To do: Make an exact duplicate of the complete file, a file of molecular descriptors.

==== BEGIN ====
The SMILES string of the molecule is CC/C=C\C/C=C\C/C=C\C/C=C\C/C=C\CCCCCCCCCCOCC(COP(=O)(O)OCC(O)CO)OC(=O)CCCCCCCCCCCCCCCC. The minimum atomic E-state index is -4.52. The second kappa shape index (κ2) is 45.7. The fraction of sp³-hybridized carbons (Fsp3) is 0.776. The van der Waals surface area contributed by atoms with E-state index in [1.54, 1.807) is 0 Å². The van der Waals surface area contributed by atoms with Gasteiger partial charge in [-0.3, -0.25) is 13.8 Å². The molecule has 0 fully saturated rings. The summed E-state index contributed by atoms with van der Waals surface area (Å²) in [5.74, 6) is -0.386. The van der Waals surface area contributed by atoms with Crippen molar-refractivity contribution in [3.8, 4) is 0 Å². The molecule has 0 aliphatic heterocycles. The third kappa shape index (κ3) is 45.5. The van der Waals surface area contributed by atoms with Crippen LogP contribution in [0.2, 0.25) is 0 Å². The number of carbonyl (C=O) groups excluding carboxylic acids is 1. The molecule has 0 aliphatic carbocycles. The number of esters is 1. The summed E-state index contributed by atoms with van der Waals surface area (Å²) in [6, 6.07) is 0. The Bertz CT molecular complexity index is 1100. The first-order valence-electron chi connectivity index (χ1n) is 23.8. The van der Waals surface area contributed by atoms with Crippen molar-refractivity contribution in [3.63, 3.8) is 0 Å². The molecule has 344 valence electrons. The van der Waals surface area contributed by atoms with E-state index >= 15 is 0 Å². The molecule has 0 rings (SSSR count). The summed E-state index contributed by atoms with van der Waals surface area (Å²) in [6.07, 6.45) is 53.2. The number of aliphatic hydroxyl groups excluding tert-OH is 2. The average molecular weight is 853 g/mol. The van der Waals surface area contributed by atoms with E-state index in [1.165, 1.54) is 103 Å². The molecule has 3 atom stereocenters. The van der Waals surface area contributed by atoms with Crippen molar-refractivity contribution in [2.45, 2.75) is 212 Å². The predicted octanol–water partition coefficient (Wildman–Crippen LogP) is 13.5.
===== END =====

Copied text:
The SMILES string of the molecule is CC/C=C\C/C=C\C/C=C\C/C=C\C/C=C\CCCCCCCCCCOCC(COP(=O)(O)OCC(O)CO)OC(=O)CCCCCCCCCCCCCCCC. The minimum atomic E-state index is -4.52. The second kappa shape index (κ2) is 45.7. The fraction of sp³-hybridized carbons (Fsp3) is 0.776. The van der Waals surface area contributed by atoms with E-state index in [1.54, 1.807) is 0 Å². The van der Waals surface area contributed by atoms with Gasteiger partial charge in [-0.3, -0.25) is 13.8 Å². The molecule has 0 fully saturated rings. The summed E-state index contributed by atoms with van der Waals surface area (Å²) in [5.74, 6) is -0.386. The van der Waals surface area contributed by atoms with Crippen molar-refractivity contribution in [3.8, 4) is 0 Å². The molecule has 0 aliphatic heterocycles. The third kappa shape index (κ3) is 45.5. The van der Waals surface area contributed by atoms with Crippen LogP contribution in [0.2, 0.25) is 0 Å². The number of carbonyl (C=O) groups excluding carboxylic acids is 1. The molecule has 0 aliphatic carbocycles. The number of esters is 1. The summed E-state index contributed by atoms with van der Waals surface area (Å²) in [6, 6.07) is 0. The Bertz CT molecular complexity index is 1100. The first-order valence-electron chi connectivity index (χ1n) is 23.8. The van der Waals surface area contributed by atoms with Crippen molar-refractivity contribution in [3.63, 3.8) is 0 Å². The molecule has 344 valence electrons. The van der Waals surface area contributed by atoms with E-state index >= 15 is 0 Å². The molecule has 0 rings (SSSR count). The summed E-state index contributed by atoms with van der Waals surface area (Å²) in [6.07, 6.45) is 53.2. The number of aliphatic hydroxyl groups excluding tert-OH is 2. The average molecular weight is 853 g/mol. The van der Waals surface area contributed by atoms with E-state index in [1.165, 1.54) is 103 Å². The molecule has 3 atom stereocenters. The van der Waals surface area contributed by atoms with Crippen molar-refractivity contribution in [2.45, 2.75) is 212 Å². The predicted octanol–water partition coefficient (Wildman–Crippen LogP) is 13.5.